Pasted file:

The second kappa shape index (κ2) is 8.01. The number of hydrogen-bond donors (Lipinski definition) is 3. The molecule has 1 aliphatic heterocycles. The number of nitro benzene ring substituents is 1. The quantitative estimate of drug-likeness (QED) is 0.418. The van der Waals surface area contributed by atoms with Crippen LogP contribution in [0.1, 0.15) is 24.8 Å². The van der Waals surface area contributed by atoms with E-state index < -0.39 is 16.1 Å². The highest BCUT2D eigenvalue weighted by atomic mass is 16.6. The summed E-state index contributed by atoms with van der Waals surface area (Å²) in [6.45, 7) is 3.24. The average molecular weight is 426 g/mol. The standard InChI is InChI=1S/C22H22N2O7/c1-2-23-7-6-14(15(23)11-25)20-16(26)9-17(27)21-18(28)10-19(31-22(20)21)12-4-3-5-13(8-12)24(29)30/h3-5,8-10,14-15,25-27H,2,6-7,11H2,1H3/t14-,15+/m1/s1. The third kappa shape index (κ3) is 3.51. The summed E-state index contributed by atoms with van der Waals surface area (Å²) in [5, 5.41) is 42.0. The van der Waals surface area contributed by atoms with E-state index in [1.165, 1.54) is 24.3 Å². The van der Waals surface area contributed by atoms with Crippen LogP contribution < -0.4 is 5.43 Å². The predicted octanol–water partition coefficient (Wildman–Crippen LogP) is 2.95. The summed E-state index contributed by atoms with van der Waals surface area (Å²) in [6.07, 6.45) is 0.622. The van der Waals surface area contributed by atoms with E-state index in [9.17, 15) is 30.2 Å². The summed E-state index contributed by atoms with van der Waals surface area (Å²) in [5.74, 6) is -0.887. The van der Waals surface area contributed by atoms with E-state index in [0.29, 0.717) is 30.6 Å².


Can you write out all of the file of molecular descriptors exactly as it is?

The second kappa shape index (κ2) is 8.01. The number of hydrogen-bond donors (Lipinski definition) is 3. The molecule has 1 aliphatic heterocycles. The number of nitro benzene ring substituents is 1. The quantitative estimate of drug-likeness (QED) is 0.418. The van der Waals surface area contributed by atoms with Crippen LogP contribution in [0.1, 0.15) is 24.8 Å². The van der Waals surface area contributed by atoms with E-state index < -0.39 is 16.1 Å². The highest BCUT2D eigenvalue weighted by atomic mass is 16.6. The summed E-state index contributed by atoms with van der Waals surface area (Å²) in [6.45, 7) is 3.24. The average molecular weight is 426 g/mol. The standard InChI is InChI=1S/C22H22N2O7/c1-2-23-7-6-14(15(23)11-25)20-16(26)9-17(27)21-18(28)10-19(31-22(20)21)12-4-3-5-13(8-12)24(29)30/h3-5,8-10,14-15,25-27H,2,6-7,11H2,1H3/t14-,15+/m1/s1. The third kappa shape index (κ3) is 3.51. The summed E-state index contributed by atoms with van der Waals surface area (Å²) in [5, 5.41) is 42.0. The van der Waals surface area contributed by atoms with E-state index in [1.165, 1.54) is 24.3 Å². The van der Waals surface area contributed by atoms with Crippen LogP contribution < -0.4 is 5.43 Å². The predicted octanol–water partition coefficient (Wildman–Crippen LogP) is 2.95. The summed E-state index contributed by atoms with van der Waals surface area (Å²) in [6.07, 6.45) is 0.622. The van der Waals surface area contributed by atoms with E-state index in [9.17, 15) is 30.2 Å². The summed E-state index contributed by atoms with van der Waals surface area (Å²) in [5.74, 6) is -0.887. The van der Waals surface area contributed by atoms with E-state index in [0.29, 0.717) is 30.6 Å².